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Friday, July 31, 1998 Published at 22:12 GMT 23:12 UK


Invasion of the killer e-mail viruses

By BBC Internet correspondent Chris Nuttall

Just when you thought it was safe to open your e-mail, another Killer Attack of the Giant Tomato Zombie Virus scare story strikes, like some bad B-movie title.

Remember the e-mails warning you had about e-mails with viruses earlier this year. And then the rather sad follow-up e-mails from administrators realising they had been duped.

For some reason, several departments at my accountants forwarded me the same warning: "If you receive an e-mail titled WIN A HOLIDAY, do not open it. It will erase everything on your hard drive also, do not open or even look at any that says RETURNED OR UNABLE TO DELIVER. This virus will attach itself to your computer components and render them useless."

I think it was hoax e-mail deliberately sent out to screw up accountants around the world, as it was originally signed by a chief accountant with a major American corporation.

Action against such targets is eminently forgivable, you might say, especially when you receive the embarrassed apology: "This is a hoax. There is no such thing as an e-mail virus."

And especially when, what is more, they are WRONG AGAIN! There is such a thing as an e-mail virus - scientists have just proved it!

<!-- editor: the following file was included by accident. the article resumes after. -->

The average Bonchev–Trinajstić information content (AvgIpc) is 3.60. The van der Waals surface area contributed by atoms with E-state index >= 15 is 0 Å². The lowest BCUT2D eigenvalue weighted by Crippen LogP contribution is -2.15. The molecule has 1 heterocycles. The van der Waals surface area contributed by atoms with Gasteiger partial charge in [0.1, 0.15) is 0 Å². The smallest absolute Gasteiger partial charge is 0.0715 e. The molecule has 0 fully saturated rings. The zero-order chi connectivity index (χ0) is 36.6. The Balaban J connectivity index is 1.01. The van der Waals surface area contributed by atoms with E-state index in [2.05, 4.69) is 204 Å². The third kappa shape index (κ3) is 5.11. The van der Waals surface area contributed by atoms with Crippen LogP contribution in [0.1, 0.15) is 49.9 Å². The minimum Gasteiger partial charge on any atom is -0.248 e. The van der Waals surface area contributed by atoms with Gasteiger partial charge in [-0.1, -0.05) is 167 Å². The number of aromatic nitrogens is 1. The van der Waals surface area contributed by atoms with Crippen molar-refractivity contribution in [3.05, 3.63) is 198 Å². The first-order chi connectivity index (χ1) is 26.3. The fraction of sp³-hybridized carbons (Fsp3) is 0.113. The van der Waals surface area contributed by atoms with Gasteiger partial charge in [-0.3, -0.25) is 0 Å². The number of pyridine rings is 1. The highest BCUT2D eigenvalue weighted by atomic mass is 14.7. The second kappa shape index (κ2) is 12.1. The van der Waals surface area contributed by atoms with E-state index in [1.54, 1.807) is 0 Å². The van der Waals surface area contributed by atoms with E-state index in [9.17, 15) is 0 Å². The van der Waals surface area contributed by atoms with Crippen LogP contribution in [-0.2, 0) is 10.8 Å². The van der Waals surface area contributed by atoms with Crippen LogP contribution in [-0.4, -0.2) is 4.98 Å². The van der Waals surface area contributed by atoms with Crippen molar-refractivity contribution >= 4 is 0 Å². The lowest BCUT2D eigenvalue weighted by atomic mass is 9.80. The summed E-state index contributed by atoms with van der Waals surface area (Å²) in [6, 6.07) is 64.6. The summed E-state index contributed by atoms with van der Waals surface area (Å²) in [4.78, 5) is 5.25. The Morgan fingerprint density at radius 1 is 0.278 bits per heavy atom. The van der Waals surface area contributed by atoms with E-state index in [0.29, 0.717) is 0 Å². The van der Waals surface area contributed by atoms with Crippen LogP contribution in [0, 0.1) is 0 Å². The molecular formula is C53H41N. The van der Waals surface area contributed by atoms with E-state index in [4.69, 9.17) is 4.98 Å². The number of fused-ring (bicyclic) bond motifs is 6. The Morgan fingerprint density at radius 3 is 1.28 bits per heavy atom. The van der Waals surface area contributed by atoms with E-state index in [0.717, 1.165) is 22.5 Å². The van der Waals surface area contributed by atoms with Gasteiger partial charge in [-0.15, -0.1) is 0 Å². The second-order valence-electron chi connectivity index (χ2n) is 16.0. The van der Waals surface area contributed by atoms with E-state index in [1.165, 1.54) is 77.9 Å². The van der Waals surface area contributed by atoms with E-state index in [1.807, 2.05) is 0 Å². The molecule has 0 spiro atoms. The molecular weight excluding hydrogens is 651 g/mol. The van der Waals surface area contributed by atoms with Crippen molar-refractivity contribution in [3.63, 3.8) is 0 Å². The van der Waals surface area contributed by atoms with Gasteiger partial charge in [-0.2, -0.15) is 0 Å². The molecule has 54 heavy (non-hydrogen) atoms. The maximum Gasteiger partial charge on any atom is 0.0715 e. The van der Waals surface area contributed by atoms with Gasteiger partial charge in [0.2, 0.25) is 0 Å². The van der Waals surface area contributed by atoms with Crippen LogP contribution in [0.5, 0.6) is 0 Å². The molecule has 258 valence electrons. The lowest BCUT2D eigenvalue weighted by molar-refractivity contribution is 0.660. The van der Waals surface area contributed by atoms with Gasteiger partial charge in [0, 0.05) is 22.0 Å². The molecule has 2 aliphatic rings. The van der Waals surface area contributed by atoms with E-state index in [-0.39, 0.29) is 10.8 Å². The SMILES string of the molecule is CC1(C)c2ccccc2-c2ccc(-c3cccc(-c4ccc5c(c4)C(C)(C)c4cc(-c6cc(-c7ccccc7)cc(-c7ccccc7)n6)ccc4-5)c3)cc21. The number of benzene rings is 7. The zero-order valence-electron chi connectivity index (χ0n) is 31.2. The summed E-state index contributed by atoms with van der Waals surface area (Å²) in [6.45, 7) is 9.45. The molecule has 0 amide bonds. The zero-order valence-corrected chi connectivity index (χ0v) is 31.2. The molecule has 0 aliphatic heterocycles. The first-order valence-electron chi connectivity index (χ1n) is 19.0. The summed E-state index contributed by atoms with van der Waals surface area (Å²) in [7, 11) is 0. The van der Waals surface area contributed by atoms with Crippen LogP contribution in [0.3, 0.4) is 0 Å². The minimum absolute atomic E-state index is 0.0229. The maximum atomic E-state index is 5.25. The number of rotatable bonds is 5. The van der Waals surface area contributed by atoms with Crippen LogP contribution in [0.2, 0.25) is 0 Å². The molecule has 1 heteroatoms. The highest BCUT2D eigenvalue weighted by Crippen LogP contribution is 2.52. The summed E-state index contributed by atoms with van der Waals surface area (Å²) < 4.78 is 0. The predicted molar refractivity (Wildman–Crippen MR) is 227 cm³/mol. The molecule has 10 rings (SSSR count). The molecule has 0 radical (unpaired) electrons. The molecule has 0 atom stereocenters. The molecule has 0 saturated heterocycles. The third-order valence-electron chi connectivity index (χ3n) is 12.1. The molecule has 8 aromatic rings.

Researchers at the Oulu University's Secure Programming Group in Finland, who spend their time looking at how viruses might enter computers, in June discovered a hole in Microsoft's popular Outlook Express and Outlook 98 mail clients and Netscape's rival offering.

This week both companies issued security bulletins warning users.

The researchers found that creating long file names for e-mail attachments, generally over 200 characters, meant malicious code could be added to the end.

The effect could be that merely highlighting the message in your Inbox, not even opening it or launching its attachment, could lead to the virus then attacking your computer.

There are no reports so far of this method falling into the wrong hands and users suffering their hard drives being erased. And there are fixes on the way from the companies concerned, as well as from developers of anti-virus software.

But, if many corporations are ignorant enough to fall for virus stories in plain old e-mails, will they realise they have to patch or upgrade their workers' software when the real thing comes along?

Their network administrators will already be busy enough trying to fix security bugs now being frequently identified in mail server software.

Not wishing to disparage my present employers in any way of course, but ... when I last applied for a job with the BBC I was overseas and asked for an application to be e-mailed to me. It arrived, was duly completed, promptly returned and immediately destroyed on receipt.

It contained a virus, I was told. I ran a check on the original and found one of those all too numerous and usually harmless macro viruses you find in Microsoft Word documents.

But it was in the standard application that had been sent to me and to who knows how many other people.

So there was nothing left to do but fax the application ... although next week I can tell you about how faxes containing viruses can wipe your hard drive if they arrive on a machine within five metres of your computer.

Honest I will, as long as you're an accountant or a personnel officer.

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